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Barry MacDonnell's
Toolbox for WordPerfect

Macros, tips, and templates for Corel® WordPerfect® for Windows®
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Page updated Apr 24, 2017

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Footnotes and Endnotes: Setting or changing margins, numbering, font sizes, tabs and other formatting in WordPerfect notes

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Overview (or "Things You Should Know First")

Blue dot Some basic informaton about footnote and endnote appearance, use, and styles

Footnotes and endnotes

Blue dot Changes to the current document (Part 1) to the overall note style, such as the spacing between notes, numbering format, etc.

Blue dot Changes to the current document (Part 2) to the note's internal margins, fonts, justification or other "inside the note" formatting

Blue dot Permanent changes (all future documents)

Blue dot Setting new note numbering mid-way in the document

Blue dot Changing the font of the "CONTINUED" message, and how to remove the message

Blue dot Hiding note numbers

Blue dot Tips for using notes in master- and subdocuments

Footnotes only

Blue dot Using characters/symbols in place of one or more footnote numbers

Blue dot Long footnotes: White space (pagination) problems, and how to divide a footnote over several pages

Blue dot Change the footnote separator line's color

Blue dot Use two different footnote styles in a document (e.g., with different margin settings)

Blue dot How to format footnotes into two columns

Blue dot Indenting all footnote text while leaving note numbers at the margin

Blue dot How to reference the same footnote in a document from multiple body text locations (a/k/a "repeat" a footnote)

Blue dot How to simulate "inline" footnotes 

Endnotes only

Blue dot Endnote tips - How to place endnotes at the end of each chapter, subdocument, or other section (or any place you want them), instead of at the very end of the document. How to combine several files that contain endnotes

Related items

Blue dot NoteTools - a suite of six macros to navigate or convert footnotes and endnotes

Blue dot Styles (footnotes and endnotes are special built-in text styles) - General information about types of text styles - Tips and links to other pages about various styles


Overview (or "Things You Should Know First")

Where your notes appear

By default, all body text -- including footnotes an endnotes, headers and footers, and standard page numbering -- will appear inside the four page margins.

  Page margins are displayed using margin guidelines -- faint dotted lines on your screen which do not print. Guidelines can be made "draggable" and/or toggled on and off from the View, Guidelines menu.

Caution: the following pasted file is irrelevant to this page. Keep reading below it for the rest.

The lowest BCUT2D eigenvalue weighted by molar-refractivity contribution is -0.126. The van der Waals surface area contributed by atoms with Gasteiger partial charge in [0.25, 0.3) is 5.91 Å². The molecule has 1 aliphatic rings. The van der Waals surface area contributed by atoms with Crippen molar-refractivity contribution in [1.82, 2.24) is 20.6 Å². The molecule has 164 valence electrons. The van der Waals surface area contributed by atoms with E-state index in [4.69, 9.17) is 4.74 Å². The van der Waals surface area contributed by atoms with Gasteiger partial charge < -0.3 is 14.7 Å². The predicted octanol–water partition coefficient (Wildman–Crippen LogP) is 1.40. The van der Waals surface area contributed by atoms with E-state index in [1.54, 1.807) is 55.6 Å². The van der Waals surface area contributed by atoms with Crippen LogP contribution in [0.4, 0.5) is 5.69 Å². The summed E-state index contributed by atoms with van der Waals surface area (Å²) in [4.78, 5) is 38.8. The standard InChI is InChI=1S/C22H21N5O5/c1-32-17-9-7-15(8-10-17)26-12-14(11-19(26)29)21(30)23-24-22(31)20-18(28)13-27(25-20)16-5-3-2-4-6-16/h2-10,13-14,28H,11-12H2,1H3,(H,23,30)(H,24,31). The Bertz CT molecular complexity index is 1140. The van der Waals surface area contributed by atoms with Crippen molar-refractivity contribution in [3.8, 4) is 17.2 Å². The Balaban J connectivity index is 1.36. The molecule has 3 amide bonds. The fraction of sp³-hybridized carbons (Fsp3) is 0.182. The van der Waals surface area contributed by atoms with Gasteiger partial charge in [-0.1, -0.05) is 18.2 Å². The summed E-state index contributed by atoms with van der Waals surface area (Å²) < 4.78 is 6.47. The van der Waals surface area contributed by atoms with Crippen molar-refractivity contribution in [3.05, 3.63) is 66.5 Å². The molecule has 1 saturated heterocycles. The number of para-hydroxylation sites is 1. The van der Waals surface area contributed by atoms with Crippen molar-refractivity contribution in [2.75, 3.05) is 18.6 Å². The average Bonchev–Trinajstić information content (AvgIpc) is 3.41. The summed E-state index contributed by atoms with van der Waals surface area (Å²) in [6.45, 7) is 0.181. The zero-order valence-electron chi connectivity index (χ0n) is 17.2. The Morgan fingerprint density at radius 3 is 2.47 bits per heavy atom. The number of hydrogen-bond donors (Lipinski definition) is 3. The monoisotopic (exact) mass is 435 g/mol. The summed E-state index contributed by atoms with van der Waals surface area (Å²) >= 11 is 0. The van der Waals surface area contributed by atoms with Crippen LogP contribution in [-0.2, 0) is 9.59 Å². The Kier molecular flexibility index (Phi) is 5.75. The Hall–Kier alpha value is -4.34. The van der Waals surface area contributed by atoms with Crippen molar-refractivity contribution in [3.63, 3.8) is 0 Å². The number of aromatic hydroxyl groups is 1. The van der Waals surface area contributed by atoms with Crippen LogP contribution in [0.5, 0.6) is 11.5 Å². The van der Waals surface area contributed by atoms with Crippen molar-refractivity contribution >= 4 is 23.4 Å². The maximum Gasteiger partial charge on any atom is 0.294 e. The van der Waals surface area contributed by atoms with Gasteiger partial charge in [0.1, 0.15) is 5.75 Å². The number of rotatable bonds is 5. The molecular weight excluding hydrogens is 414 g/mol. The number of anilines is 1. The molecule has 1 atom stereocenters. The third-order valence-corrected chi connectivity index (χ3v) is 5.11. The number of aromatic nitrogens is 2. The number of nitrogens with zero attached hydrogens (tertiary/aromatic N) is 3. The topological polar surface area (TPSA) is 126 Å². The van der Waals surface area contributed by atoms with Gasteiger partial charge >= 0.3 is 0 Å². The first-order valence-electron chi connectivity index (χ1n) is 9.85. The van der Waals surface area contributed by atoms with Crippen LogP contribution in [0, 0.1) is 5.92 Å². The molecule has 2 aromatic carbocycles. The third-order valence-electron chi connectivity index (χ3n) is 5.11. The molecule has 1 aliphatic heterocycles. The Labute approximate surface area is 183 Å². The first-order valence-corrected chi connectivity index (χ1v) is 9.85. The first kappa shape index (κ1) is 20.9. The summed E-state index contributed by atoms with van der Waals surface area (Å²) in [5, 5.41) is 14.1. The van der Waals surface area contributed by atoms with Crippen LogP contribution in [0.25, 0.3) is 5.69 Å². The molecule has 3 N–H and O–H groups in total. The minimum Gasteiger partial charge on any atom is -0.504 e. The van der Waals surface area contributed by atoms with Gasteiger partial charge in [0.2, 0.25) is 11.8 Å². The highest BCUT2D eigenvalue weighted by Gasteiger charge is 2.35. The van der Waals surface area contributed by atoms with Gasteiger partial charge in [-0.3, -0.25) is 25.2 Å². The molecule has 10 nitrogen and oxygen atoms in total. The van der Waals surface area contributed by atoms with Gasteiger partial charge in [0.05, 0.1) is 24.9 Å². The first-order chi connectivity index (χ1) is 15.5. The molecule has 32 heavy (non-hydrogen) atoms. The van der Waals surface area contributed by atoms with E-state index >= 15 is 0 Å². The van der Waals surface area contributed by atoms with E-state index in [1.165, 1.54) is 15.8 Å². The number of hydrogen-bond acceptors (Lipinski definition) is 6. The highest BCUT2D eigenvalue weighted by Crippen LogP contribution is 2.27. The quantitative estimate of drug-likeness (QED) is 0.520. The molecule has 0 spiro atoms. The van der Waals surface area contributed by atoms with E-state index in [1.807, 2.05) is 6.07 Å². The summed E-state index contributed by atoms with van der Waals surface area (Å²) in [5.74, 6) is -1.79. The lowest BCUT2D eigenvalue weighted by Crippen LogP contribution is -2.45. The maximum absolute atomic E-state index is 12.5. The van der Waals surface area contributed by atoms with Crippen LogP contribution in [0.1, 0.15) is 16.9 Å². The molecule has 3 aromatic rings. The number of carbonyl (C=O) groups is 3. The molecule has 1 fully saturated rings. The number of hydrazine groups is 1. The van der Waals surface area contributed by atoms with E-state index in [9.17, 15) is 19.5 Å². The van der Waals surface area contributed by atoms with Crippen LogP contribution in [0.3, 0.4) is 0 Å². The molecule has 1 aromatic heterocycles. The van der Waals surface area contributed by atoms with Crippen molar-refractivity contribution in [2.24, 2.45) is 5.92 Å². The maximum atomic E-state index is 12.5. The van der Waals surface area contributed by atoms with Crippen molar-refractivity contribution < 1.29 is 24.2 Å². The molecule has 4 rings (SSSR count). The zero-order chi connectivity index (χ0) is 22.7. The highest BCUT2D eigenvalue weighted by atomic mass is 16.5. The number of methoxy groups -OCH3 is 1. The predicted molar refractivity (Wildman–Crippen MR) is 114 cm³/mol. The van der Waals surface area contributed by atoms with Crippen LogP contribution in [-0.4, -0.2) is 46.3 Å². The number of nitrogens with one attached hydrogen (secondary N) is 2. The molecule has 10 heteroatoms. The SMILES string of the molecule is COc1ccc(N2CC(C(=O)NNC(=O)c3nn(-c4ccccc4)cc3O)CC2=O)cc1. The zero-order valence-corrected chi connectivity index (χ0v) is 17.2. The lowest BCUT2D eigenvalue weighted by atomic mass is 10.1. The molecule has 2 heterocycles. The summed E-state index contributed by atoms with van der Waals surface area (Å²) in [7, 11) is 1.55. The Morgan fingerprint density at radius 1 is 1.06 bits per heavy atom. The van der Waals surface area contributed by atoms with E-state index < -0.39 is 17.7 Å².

Footnotes are typically placed at the bottom of all pages (the default) but you can force the last page's footnotes to appear just below the last paragraph of text. See Part 1 below.

  Endnotes are typically placed on a separate page but you can put them on any page (see here).

  If you use footers they will "push" footnotes upward from the page's bottom margin. The distance can be adjusted in the footer's property bar (for more on headers and footers, see here).

You can use both footnotes and endnotes in the same document

Using both types of notes in the same document might come in handy (for example) if you wish to use one for author's notes that are intended to be removed (or copied) later. [Tip: See NoteTools for some macros that can help quickly navigate and/or convert notes.]

Exceptions

Footnotes in parallel columns:

WordPerfect does not support creating footnotes in parallel columns. (See Format, Columns on the main WordPerfect menu.) Footnotes will be converted to endnotes if you try to create footnotes in parallel olumns. However, footnotes can be created in newspaper columns. You can change parallel columns to newspaper columns by double-clicking the [Col Def] code in Reveal Codes.]

Footnotes in tables:

If you try to create a footnote in a header row of a table, you will find that the Footnote/Create option is unavailable. You must use an endnote in that situation. Reason: Since a header row might span several pages, a footnote would not logically work in that situation, so WordPerfect forces you to use an endnote.

However, you can use footnotes in ordinary non-header rows if you disable (un-tick) the option, "Divide row across pages," in Table, Format, Row (tab) for the row (or just right-click in the cell, then choose Format, Row (tab), etc.). If this option is enabled, you will find that the Footnote/Create option is unavailable, and you must use an endnote in that situation -- and for the same reason given above for header rows. [Thanks to Günther Juncker for this tip.]